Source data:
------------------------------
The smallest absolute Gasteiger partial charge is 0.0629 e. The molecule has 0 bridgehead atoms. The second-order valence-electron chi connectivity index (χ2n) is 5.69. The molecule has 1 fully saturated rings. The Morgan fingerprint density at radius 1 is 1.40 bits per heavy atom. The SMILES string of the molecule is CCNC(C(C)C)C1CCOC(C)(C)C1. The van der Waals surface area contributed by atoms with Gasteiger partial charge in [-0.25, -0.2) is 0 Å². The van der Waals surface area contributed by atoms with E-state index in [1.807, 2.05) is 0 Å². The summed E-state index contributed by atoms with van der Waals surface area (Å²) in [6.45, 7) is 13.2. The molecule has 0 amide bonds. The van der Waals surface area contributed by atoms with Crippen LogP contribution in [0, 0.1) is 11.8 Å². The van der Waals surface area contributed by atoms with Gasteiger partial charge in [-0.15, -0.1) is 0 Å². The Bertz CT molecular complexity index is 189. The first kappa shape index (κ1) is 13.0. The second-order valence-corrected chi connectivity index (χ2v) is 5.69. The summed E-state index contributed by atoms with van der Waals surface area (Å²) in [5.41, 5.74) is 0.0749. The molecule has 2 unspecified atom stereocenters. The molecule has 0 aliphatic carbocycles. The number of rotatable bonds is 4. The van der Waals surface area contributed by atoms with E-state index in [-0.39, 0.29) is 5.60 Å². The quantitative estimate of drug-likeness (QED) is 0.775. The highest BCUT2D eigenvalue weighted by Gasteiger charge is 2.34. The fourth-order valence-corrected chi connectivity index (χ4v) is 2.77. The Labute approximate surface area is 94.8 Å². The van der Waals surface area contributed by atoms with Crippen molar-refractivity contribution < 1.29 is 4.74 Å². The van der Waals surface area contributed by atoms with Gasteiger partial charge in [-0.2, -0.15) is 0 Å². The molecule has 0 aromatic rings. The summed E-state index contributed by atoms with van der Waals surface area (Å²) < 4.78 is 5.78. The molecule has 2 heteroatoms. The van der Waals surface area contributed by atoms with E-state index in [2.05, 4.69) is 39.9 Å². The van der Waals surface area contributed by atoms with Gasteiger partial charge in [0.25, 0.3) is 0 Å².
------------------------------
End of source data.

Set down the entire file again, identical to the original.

The smallest absolute Gasteiger partial charge is 0.0629 e. The molecule has 0 bridgehead atoms. The second-order valence-electron chi connectivity index (χ2n) is 5.69. The molecule has 1 fully saturated rings. The Morgan fingerprint density at radius 1 is 1.40 bits per heavy atom. The SMILES string of the molecule is CCNC(C(C)C)C1CCOC(C)(C)C1. The van der Waals surface area contributed by atoms with Gasteiger partial charge in [-0.25, -0.2) is 0 Å². The van der Waals surface area contributed by atoms with E-state index in [1.807, 2.05) is 0 Å². The summed E-state index contributed by atoms with van der Waals surface area (Å²) in [6.45, 7) is 13.2. The molecule has 0 amide bonds. The van der Waals surface area contributed by atoms with Crippen LogP contribution in [0, 0.1) is 11.8 Å². The van der Waals surface area contributed by atoms with Gasteiger partial charge in [-0.15, -0.1) is 0 Å². The Bertz CT molecular complexity index is 189. The first kappa shape index (κ1) is 13.0. The second-order valence-corrected chi connectivity index (χ2v) is 5.69. The summed E-state index contributed by atoms with van der Waals surface area (Å²) in [5.41, 5.74) is 0.0749. The molecule has 2 unspecified atom stereocenters. The molecule has 0 aliphatic carbocycles. The number of rotatable bonds is 4. The van der Waals surface area contributed by atoms with E-state index in [-0.39, 0.29) is 5.60 Å². The quantitative estimate of drug-likeness (QED) is 0.775. The highest BCUT2D eigenvalue weighted by Gasteiger charge is 2.34. The fourth-order valence-corrected chi connectivity index (χ4v) is 2.77. The Labute approximate surface area is 94.8 Å². The van der Waals surface area contributed by atoms with Crippen molar-refractivity contribution < 1.29 is 4.74 Å². The van der Waals surface area contributed by atoms with Gasteiger partial charge in [-0.2, -0.15) is 0 Å². The molecule has 0 aromatic rings. The summed E-state index contributed by atoms with van der Waals surface area (Å²) < 4.78 is 5.78. The molecule has 2 heteroatoms. The van der Waals surface area contributed by atoms with E-state index in [2.05, 4.69) is 39.9 Å². The van der Waals surface area contributed by atoms with Gasteiger partial charge in [0.25, 0.3) is 0 Å².